The Seattle man who lost control of his drone and knocked a woman unconscious in the process has been sentenced to 30 days in jail and a $500 fine for his transgression.
We first shared this story with you in January, when photographer Paul Skinner was found guilty of reckless endangerment for an incident that took place during a Gay Pride Parade in Seattle in the summer of 2015. Skinner lost control of his drone, which careened into a building before dropping to the ground and knocking a young woman unconscious.
The maximum fine and jail time Skinner faced was $5,000 and 364 days, respectively; but while the $500 and 30 days he has been sentenced to might seem quaint in comparison, as the Seattle Times notes, this marks the first time the Seattle City Attorney’s Office has charged anyone with mishandling a drone in a public space.
Skinner’s attorney, Jeffrey Kradel, maintains that the fine was “too severe” for an incident that is clearly an accident, claiming that the Seattle Municipal Court and judge Willie Gregory are using his client as an example to scare other drone users. Kradel aims to appeal the verdict.
In the meantime, Skinner will have to take a class on drone safety and awaits yet another hearing on May 25th, when the court will decide on the amount of restitution the photographer owes the young woman for her medical bills.
We’ve gotten used to drones capturing cool, cinematic, sometimes never-before-seen images and video from the skies. But last night at the Super Bowl, Intel flipped the script, making the drones the subject of the spectacle instead of the machines capturing it.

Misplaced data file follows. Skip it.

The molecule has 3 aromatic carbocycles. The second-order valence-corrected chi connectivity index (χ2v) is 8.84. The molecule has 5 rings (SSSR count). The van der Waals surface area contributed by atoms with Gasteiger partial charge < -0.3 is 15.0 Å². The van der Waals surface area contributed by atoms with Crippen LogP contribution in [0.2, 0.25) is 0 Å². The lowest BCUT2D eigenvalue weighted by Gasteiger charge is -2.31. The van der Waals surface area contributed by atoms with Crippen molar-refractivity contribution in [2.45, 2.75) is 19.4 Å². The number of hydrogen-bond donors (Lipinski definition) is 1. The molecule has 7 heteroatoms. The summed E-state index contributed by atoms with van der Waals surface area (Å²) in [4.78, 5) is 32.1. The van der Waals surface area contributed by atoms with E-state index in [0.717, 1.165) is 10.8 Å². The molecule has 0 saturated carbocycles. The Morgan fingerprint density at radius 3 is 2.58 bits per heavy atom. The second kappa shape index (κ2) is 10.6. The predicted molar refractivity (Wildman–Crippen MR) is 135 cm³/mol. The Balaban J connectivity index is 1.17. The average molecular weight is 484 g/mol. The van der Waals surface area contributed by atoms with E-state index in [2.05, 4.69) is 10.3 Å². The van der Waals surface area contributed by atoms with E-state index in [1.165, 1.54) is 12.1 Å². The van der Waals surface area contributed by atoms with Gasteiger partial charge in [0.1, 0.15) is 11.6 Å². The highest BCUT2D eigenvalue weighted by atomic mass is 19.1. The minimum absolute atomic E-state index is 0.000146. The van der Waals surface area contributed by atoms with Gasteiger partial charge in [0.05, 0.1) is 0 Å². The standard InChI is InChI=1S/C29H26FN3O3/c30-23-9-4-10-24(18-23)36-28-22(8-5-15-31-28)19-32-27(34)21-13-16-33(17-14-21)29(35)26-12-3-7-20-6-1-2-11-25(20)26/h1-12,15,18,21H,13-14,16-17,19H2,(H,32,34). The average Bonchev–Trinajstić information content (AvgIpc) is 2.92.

Using 300 of their specially-designed “Shooting Star” drones, Intel kicked off the half time show by forming a massive American flag behind Lady Gaga—each drone a “pixel” in a 15×20-drone backdrop.
Each ultra-light drone is equipped with an LED that can produce “four billion color combinations” and the whole swarm of 300+ drones (Intel has actually managed to fly 500 at a time) can be operated by just two people.
Of course, flying 300 drones at a time is an FAA regulatory nightmare, so the American flag scene was actually filmed on a different night when there wasn’t a massive crowd of people below, but that doesn’t make the spectacle any less impressive. Here are two other “images” created using these Intel drones for an ad that aired during the game yesterday:
Some day, we’ll be using our fancy camera drones to shoot a crazy 1000-drone light show on July 4th… so meta. For our money though, it’ll never be quite as mind-blowing as this crazy (read: stupid) stunt was.
(via Wired via Engadget)
Image credits: All photographs courtesy of Intel.
How do you make drones safer? The answer to that question, if you’re this group of researchers from Virginia Tech, is on the other side of a few blunt crashes between commercial drones and a crash test dummy…’s face.
Current FAA regulations prohibit drone flights over people unless a special permit has been granted; the testing researchers at Virginia Tech are doing will help determine what risk drones pose to unsuspecting crash victims on the ground, and then design solutions that help mitigate that risk. If you ever want to receive your Amazon Prime order by drone or, more pertinent to PetaPixel readers, perform legal photojournalism from above, you ought to be rooting for this research.
“The majority of applications would be much more effective if they weren’t restricted from operating over people, but you have to demonstrate that it can be done safely,” Mark Blanks, the director of the Virginia Tech Mid-Atlantic Aviation Partnership, which runs Virginia Tech’s test site, tells VT News. “The risk of injury is very low, particularly with small aircraft. This research can mitigate those risks further. And we have the world’s best team doing it.”